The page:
Bon Voyage, Charlie Brown (United States, 1980)

August 11, 2020
A movie review by James Berardinelli
Bon Voyage, Charlie Brown Poster

Bon Voyage, Charlie Brown (full title: Bon Voyage, Charlie Brown (and Don’t Come Back!!)) was the fourth and final theatrical film featuring the Peanuts gang to be overseen by their creator, Charles M. Schultz. Between 1969 and 1980, Charlie Brown and the gang made four visits to movie theaters: A Boy Named Charlie Brown (1969), Snoopy Come Home (1972), Race for Your Life, Charlie Brown (1977), and Bon Voyage, Charlie Brown. Thereafter, Schultz’s animated characters took a long hiatus, not returning to the big screen until 2015’s The Peanuts Movie. In between, however, Charlie Brown and the others continued the successful TV career that had begun with 1965’s A Charlie Brown Christmas. Over the years, there would be more than forty TV specials, many in prime time. That has to be some kind of record.

Excepting The Peanuts Movie, none of the big screen Charlie Brown tales have come close to matching the TV specials for whimsy and enjoyability. It’s not difficult to discern the reason. “Peanuts” began its life as a daily comic strip in 1950 (with the Sunday editions starting in 1952) and continued in that format for fifty years. (The final strip was published the day after Schultz died of colon cancer.) To translate something that concise into a feature-length motion picture proved to be difficult at best. The TV specials, with only 20-25 minutes to fill, were able to master the task but, at 75 minutes, it was a strain for Bon Voyage, Charlie Brown.

By adapting vignettes from the newspaper comics, Schultz keeps the tone recognizable and some of the episodes are entertaining in their own right. (My favorite is when Snoopy pays a visit to Wimbledon.) However, the umbrella story, about four of the Peanuts characters visiting France as part of an exchange student program and Charlie Brown learning a few family secrets, isn’t interesting. The film’s appeal is a combination of nostalgia and appreciation of the characters. There’s a sense that, in this movie, Schultz may be trying to “grow” the universe inhabited by Charlie and his friends. If that’s the case, the results are mixed and, after this, the next time Peanuts appeared on the big screen was in a vastly different form.

Bon Voyage, Charlie Brown is the most real any Charlie Brown cartoon (whether in theater or on TV) has gotten – to the extent that one can call a property with an anthropomorphic dog and bird “real.” The movie delves into real-world history, exploring Charlie Brown’s family tree by revealing that his grandfather fought in World War I and became friendly with a French girl. (All above board, of course – this is “G” rated material after all. They didn’t have an affair and, although they remained friends, each married someone else.) This is also a rare instance in which adults are represented as normal, animated figures. They are given lines of dialogue and, when they speak, their words are intelligible (instead of the normal honking gibberish).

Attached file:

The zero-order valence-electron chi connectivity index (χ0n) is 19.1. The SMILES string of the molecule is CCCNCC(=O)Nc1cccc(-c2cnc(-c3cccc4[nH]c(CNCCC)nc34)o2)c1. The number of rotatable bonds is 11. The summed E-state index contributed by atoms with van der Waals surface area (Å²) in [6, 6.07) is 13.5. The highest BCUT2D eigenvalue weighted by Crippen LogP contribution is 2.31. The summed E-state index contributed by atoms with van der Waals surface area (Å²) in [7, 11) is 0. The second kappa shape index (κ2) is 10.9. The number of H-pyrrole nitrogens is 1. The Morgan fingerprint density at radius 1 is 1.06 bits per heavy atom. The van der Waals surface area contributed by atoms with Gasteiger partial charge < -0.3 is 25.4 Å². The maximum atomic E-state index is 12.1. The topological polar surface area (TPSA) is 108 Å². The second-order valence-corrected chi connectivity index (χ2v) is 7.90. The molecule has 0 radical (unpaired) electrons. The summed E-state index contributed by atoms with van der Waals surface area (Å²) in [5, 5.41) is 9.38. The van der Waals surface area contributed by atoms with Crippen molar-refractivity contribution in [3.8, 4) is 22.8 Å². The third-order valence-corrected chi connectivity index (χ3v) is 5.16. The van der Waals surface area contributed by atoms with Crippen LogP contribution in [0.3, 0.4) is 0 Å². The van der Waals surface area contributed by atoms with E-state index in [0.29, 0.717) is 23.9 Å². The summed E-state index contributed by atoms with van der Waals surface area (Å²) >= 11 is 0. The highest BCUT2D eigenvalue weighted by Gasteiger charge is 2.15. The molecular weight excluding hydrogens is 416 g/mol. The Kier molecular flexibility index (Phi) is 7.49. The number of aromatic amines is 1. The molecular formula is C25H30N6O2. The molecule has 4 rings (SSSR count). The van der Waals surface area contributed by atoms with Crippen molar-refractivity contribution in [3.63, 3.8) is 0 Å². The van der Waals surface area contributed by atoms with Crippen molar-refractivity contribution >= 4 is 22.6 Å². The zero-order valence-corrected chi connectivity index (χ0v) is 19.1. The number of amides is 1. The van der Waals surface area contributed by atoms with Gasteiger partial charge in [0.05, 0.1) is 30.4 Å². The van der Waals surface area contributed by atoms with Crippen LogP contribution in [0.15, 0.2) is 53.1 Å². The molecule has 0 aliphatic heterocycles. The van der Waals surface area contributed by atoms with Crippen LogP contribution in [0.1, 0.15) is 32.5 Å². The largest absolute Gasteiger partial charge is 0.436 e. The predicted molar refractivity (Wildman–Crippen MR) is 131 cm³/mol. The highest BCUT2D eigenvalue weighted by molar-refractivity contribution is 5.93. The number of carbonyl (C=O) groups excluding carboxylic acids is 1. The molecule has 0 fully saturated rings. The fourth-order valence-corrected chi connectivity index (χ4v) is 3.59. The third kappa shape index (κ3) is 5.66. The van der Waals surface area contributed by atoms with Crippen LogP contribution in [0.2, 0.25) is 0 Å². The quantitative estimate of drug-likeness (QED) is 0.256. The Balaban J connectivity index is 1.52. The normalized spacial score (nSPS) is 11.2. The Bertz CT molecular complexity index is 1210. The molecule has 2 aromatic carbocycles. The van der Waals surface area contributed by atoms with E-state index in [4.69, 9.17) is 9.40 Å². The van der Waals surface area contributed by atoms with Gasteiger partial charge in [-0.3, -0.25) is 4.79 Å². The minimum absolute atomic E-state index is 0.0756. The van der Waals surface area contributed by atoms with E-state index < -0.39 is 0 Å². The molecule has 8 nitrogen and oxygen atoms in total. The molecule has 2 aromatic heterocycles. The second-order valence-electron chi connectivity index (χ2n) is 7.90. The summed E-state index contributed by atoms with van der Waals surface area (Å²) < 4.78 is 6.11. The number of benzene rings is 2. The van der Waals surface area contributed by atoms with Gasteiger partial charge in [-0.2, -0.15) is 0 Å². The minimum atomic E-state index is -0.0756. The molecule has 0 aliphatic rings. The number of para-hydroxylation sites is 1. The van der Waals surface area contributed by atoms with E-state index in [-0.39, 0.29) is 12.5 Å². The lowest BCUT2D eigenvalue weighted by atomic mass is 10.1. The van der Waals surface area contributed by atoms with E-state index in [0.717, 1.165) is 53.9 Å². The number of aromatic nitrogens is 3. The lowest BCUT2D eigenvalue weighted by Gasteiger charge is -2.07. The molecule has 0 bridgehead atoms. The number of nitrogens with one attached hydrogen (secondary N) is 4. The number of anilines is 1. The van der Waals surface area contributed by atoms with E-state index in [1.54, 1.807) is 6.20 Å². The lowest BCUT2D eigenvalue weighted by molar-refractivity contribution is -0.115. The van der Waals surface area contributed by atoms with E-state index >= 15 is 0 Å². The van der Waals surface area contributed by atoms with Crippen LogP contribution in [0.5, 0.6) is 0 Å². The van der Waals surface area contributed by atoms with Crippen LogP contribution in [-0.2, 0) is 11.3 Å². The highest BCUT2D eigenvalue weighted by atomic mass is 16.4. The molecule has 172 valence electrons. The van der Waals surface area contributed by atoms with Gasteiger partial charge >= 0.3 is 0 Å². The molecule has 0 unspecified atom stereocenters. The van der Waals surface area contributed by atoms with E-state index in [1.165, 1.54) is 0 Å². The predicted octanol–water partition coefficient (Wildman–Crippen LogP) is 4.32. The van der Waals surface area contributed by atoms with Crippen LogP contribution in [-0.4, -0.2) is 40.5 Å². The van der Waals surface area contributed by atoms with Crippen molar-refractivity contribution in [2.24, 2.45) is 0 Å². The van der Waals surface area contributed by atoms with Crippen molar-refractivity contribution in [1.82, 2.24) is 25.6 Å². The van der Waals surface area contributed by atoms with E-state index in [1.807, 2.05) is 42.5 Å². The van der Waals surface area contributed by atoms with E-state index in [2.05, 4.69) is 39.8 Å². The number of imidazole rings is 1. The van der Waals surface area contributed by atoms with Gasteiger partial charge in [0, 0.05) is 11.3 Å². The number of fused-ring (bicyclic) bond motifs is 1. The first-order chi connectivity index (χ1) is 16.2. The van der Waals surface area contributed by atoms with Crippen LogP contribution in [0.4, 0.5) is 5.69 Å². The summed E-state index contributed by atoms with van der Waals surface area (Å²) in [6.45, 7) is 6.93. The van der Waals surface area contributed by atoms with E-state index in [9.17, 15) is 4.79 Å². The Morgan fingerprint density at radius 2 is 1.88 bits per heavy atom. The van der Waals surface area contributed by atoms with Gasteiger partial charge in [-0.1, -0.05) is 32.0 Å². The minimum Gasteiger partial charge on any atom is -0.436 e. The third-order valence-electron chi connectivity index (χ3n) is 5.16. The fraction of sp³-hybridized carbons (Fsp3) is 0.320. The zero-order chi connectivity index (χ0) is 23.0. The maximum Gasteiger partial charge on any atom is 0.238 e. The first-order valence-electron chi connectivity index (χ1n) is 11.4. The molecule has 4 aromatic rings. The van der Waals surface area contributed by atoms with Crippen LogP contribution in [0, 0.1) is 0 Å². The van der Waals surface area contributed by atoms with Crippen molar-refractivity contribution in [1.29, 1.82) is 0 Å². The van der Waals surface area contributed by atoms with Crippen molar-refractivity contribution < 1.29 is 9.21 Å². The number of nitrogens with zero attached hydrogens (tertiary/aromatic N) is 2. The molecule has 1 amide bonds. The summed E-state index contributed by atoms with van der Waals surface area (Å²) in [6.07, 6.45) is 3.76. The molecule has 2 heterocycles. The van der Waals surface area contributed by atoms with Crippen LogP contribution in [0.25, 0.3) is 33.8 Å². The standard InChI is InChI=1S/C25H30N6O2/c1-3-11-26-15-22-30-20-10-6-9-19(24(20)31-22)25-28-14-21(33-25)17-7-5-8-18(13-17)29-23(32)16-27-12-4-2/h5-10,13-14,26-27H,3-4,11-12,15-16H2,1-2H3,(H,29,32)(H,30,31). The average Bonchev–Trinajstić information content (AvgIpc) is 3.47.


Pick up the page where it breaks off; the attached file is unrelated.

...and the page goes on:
The conceit that brings Charlie Brown (Arrin Skelley) to Europe is that he, Linus (Daniel Anderson), Peppermint Patty (Patricia Patts), and Marcie (Casey Carlson) are selected to participate in an exchange student program. Also along for the ride, of course, are Snoopy and Woodstock (whose “voices,” as always throughout the series, are provided by producer/director Bill Melendez). The downside of this narrative is that popular Peanuts characters like Lucy, Sally, and Schroeder are limited to having cameos. It might have been better to replace Patty with Lucy and Marcie with Sally since Lucy is a better foil for Charlie Brown than Patty, although their antics when forced to share a desk in a French classroom are classic.

Bon Voyage, Charlie Brown is an improvement over its immediate predecessor, Race for Your Life, Charlie Brown. The artwork is slightly improved, although it does little to spice up the simple renderings of the characters. The backgrounds show more detail, but the movie is still light years behind any other animated properties being developed for theatrical release. (Around the same time in Japan, Miyazaki was making Castle of Cagliostro.) Musically, the score by the duo of Ed Bogas (who worked on Race for Your Life) and Judy Munsen feels incomplete without incorporating any of Vince Guaraldi’s iconic themes. (To be fair, there was a period of time following Guaraldi’s death in 1976 when the series moved on without him. It was only in the mid-‘80s that the producers realized how integral his music was and other composers started to use some of his pieces – particularly “Linus & Lucy” – in their soundtracks.)

At its best, Bon Voyage, Charlie Brown captures the flavor of the beloved comic strip gang but the stew is overcooked and things start to drag after a jaunty first half-hour or so. Overall, this is more for “Peanuts completists” than those looking to get a quick Charlie Brown fix.

Bon Voyage, Charlie Brown (United States, 1980)

Director: Bill Melendez, Phil Roman
Cast: Arrin Skelley, Daniel Anderson, Patricia Patts, Casey Carlson, Bill Melendez
Home Release Date: 2020-08-11
Screenplay: Charles M. Schultz
Music: Ed Bogas, Judy Munsen
U.S. Distributor: Paramount Pictures
Run Time: 1:15
U.S. Release Date: 1980-05-30
MPAA Rating: "G"
Genre: Animated
Subtitles: none
Theatrical Aspect Ratio: 1.33:1